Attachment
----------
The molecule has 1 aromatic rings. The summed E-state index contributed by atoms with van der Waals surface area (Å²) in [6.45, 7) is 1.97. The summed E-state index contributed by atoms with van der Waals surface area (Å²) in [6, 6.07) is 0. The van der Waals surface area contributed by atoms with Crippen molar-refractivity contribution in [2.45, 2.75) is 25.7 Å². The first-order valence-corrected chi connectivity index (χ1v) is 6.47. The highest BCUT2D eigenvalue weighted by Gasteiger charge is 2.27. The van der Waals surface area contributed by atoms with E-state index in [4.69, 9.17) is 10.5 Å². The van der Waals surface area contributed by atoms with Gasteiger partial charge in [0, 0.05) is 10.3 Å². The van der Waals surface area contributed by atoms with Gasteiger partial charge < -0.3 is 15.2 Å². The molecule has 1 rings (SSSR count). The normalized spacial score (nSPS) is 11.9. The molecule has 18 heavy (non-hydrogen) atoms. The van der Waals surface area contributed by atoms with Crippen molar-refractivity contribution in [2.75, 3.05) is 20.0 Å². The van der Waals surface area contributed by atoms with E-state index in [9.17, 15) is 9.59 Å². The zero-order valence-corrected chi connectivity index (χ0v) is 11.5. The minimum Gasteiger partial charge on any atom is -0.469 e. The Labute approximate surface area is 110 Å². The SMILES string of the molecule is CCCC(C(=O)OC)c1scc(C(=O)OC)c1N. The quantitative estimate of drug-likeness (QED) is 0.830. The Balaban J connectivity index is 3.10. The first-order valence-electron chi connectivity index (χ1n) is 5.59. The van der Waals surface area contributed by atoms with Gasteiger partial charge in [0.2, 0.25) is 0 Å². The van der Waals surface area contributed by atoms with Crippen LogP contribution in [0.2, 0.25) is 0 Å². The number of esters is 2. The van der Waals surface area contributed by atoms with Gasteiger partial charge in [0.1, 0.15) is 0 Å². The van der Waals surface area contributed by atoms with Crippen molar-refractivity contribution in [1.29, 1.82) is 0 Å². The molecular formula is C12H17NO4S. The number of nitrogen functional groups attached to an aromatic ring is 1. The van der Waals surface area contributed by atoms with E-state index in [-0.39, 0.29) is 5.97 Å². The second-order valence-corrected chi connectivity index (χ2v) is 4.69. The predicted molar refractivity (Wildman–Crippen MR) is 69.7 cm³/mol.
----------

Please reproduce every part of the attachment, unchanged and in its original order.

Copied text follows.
The molecule has 1 aromatic rings. The summed E-state index contributed by atoms with van der Waals surface area (Å²) in [6.45, 7) is 1.97. The summed E-state index contributed by atoms with van der Waals surface area (Å²) in [6, 6.07) is 0. The van der Waals surface area contributed by atoms with Crippen molar-refractivity contribution in [2.45, 2.75) is 25.7 Å². The first-order valence-corrected chi connectivity index (χ1v) is 6.47. The highest BCUT2D eigenvalue weighted by Gasteiger charge is 2.27. The van der Waals surface area contributed by atoms with E-state index in [4.69, 9.17) is 10.5 Å². The van der Waals surface area contributed by atoms with Gasteiger partial charge in [0, 0.05) is 10.3 Å². The van der Waals surface area contributed by atoms with Gasteiger partial charge < -0.3 is 15.2 Å². The molecule has 1 rings (SSSR count). The normalized spacial score (nSPS) is 11.9. The molecule has 18 heavy (non-hydrogen) atoms. The van der Waals surface area contributed by atoms with Crippen molar-refractivity contribution in [2.75, 3.05) is 20.0 Å². The van der Waals surface area contributed by atoms with E-state index in [9.17, 15) is 9.59 Å². The zero-order valence-corrected chi connectivity index (χ0v) is 11.5. The minimum Gasteiger partial charge on any atom is -0.469 e. The Labute approximate surface area is 110 Å². The SMILES string of the molecule is CCCC(C(=O)OC)c1scc(C(=O)OC)c1N. The quantitative estimate of drug-likeness (QED) is 0.830. The Balaban J connectivity index is 3.10. The first-order valence-electron chi connectivity index (χ1n) is 5.59. The van der Waals surface area contributed by atoms with Gasteiger partial charge in [0.2, 0.25) is 0 Å². The van der Waals surface area contributed by atoms with Crippen LogP contribution in [0.2, 0.25) is 0 Å². The number of esters is 2. The van der Waals surface area contributed by atoms with Gasteiger partial charge in [0.1, 0.15) is 0 Å². The van der Waals surface area contributed by atoms with Crippen molar-refractivity contribution in [1.29, 1.82) is 0 Å². The molecular formula is C12H17NO4S. The number of nitrogen functional groups attached to an aromatic ring is 1. The van der Waals surface area contributed by atoms with E-state index in [-0.39, 0.29) is 5.97 Å². The second-order valence-corrected chi connectivity index (χ2v) is 4.69. The predicted molar refractivity (Wildman–Crippen MR) is 69.7 cm³/mol.